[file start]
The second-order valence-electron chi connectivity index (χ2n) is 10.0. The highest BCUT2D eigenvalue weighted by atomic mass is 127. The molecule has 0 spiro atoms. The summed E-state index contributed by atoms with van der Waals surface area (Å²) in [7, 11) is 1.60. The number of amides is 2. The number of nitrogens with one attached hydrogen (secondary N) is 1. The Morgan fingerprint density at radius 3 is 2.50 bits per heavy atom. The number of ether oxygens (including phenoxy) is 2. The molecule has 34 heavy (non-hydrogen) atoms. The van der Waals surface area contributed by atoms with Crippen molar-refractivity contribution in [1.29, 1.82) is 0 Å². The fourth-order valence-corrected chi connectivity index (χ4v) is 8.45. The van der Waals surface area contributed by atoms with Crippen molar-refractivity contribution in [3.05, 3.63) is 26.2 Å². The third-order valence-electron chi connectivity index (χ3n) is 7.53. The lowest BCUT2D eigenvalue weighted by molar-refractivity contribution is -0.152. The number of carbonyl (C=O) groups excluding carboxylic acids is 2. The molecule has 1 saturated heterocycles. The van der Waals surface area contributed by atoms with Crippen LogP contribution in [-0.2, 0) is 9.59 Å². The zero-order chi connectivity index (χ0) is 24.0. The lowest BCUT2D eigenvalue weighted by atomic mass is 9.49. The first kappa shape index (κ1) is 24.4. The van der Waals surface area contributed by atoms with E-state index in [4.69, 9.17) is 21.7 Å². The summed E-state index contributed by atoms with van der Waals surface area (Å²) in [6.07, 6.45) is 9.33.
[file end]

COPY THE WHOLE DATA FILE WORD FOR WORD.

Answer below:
The second-order valence-electron chi connectivity index (χ2n) is 10.0. The highest BCUT2D eigenvalue weighted by atomic mass is 127. The molecule has 0 spiro atoms. The summed E-state index contributed by atoms with van der Waals surface area (Å²) in [7, 11) is 1.60. The number of amides is 2. The number of nitrogens with one attached hydrogen (secondary N) is 1. The Morgan fingerprint density at radius 3 is 2.50 bits per heavy atom. The number of ether oxygens (including phenoxy) is 2. The molecule has 34 heavy (non-hydrogen) atoms. The van der Waals surface area contributed by atoms with Crippen molar-refractivity contribution in [1.29, 1.82) is 0 Å². The fourth-order valence-corrected chi connectivity index (χ4v) is 8.45. The van der Waals surface area contributed by atoms with Crippen molar-refractivity contribution in [3.05, 3.63) is 26.2 Å². The third-order valence-electron chi connectivity index (χ3n) is 7.53. The lowest BCUT2D eigenvalue weighted by molar-refractivity contribution is -0.152. The number of carbonyl (C=O) groups excluding carboxylic acids is 2. The molecule has 1 saturated heterocycles. The van der Waals surface area contributed by atoms with Crippen LogP contribution in [-0.2, 0) is 9.59 Å². The zero-order chi connectivity index (χ0) is 24.0. The lowest BCUT2D eigenvalue weighted by atomic mass is 9.49. The first kappa shape index (κ1) is 24.4. The van der Waals surface area contributed by atoms with E-state index in [4.69, 9.17) is 21.7 Å². The summed E-state index contributed by atoms with van der Waals surface area (Å²) in [6.07, 6.45) is 9.33.